Two United States-based researchers analyzing the destruction of northern Gaza using radar waves and satellite imagery from space have compared the widespread damage to the decimated cities of Mariupol in Ukraine and Aleppo in Syria during wartime.
Following Hamas' unprecedented surprise attack in Israel on Oct. 7 that Israeli officials say has killed more than 1,200 people, Israel responded with a retaliatory bombing campaign of the neighboring Gaza Strip.
The closest comparisons the researchers, Jamon Van Den Hoek from Oregon State University and Corey Scher at the CUNY Graduate Center in New York, could make to what has happened in Gaza to other conflicts were the city of Mariupol, decimated by Russia after its invasion of Ukraine in February 2022, and Aleppo, the city reduced to rubble by government forces during the Syrian civil war.
"The only other analogs that I think we've looked at in terms of the extent ... the broad extent of damage, those are the first two cities that come to mind for me," Scher said. "Aleppo and Mariupol."
In the wake of the Israel-Hamas war, the view of Gaza from space, according to Van Den Hoek and Scher, shows widespread damage. Between 40% and 51% of all buildings in northern Gaza have been structurally damaged since Israel declared war on Hamas, the researchers said.
Scher told ABC News that their team uses radar to determine any changes in the structures of buildings in Gaza. Because there has been no construction, the only changes to the buildings are as a result of damage, he said.
"If you go into a room and you speak, there's no furniture or rugs or anything in the room and you hear an echo," Scher told ABC News when asked how to explain how their research using radar has been conducted. "You remember that echo, and you go back in the room after placing a rug or a bookshelf with books on it. Speak again. Listen. Remembering your old echo, you ... can detect a change. We're looking for similar changes in the echoes of radar waves."
Applying that method using radar signals from the European Space Agency's Sentinel-1 satellite, the researchers said they were able to detect the number of buildings damaged, but were not able to determine how badly the buildings had been affected. Scher and Van Den Hoek say they have worked extensively using those techniques to chart structural damage in the Syrian civil war, Ukraine war and previous Gaza conflicts.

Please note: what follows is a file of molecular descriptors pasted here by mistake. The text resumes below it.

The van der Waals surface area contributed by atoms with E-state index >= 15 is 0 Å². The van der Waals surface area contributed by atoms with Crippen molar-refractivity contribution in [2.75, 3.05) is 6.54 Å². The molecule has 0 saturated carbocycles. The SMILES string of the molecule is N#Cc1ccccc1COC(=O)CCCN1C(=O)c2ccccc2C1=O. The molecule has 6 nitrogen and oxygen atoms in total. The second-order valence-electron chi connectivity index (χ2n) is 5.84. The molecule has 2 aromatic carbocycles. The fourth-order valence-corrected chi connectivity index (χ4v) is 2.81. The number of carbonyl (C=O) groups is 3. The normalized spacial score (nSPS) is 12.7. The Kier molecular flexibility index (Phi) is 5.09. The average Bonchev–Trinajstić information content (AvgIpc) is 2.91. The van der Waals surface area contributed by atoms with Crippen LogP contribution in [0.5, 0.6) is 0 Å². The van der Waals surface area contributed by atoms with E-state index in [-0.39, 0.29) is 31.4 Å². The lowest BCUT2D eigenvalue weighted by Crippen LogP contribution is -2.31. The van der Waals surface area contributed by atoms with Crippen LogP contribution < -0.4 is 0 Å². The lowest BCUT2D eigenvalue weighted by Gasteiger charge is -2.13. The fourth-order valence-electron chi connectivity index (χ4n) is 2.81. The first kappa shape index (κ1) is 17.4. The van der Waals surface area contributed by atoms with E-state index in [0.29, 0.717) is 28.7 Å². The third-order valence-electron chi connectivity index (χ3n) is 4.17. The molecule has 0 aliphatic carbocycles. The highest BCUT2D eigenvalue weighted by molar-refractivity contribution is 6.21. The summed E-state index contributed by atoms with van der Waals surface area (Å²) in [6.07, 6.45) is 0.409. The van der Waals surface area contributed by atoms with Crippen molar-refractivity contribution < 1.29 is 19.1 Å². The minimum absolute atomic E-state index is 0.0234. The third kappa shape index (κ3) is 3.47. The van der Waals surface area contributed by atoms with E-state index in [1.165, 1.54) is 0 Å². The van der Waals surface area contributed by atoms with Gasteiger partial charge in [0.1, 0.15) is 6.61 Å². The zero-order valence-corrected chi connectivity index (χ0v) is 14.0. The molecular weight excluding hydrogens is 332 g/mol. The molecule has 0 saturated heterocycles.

"The scale and the speed of damage in this war is pretty unprecedented in our work on looking at Gaza," Van Den Hoek said. "We have been expecting for a long time with the shift in the military strategy [of] the IDF [Israel Defense Forces] to start doing more ground-based assaults, less aerial bombardment. Every week we see this growth of damage and we see areas that have been previously hit. We see them being hit over and over and over at the core of the city first and the periphery."
Van Den Hoek and Scher, who are urban geographers, said the Israel-Hamas war differs from the Ukrainian and the Syrian civil wars because only a "trickle" of Gazans have been able to flee.
Gazans have endured devastating strikes from the air, with the IDF laying waste to large swaths Gaza, a 140-square-mile strip of land along the Mediterranean Sea surrounded by Israel and Egypt. The IDF claims to have hit hundreds of Hamas targets since the war began.
The IDF has said it established control of northern Gaza as it continues to battle Hamas terrorists, who the IDF says have a widespread underground tunnel system designed to conceal and cover militants and execute attacks. Above ground, journalists have been offered a glimpse into the destruction in northern Gaza during media visits organized by the IDF.
As the first week of the Isarel-Hamas war came to an end, Israel began warning more than 1 million Palestinians to move to a safer part of the territory, in southern Gaza, as Israeli soldiers prepared what was expected to be a massive ground campaign. In the weeks that followed, thousands of people sought refuge at Egypt's Rafah crossing as Israeli retaliatory airstrikes pummeled Gaza, intensifying the humanitarian crisis there. The crossing eventually reopened and some people were able to leave.
"What is so distinct about Gaza, though, [from] anywhere else in the world is that it is such a compact living environment and it is containerized," Van Den Hoek said. "We're mapping something that doesn't move -- buildings and the damage -- but where people are in this really complex landscape of unpredictable rocket fire, unpredictable attacks, unpredictable aid, electricity, water ... it's really a dire situation."
The Hamas-run Gaza Health Ministry says at least 14,128 people have been killed in Gaza amid Israel's retaliatory campaign and effort to root out Hamas. More than 33,000 have been injured, the ministry says, with almost 1.5 million people displaced, according to the United Nations Relief and Works Agency.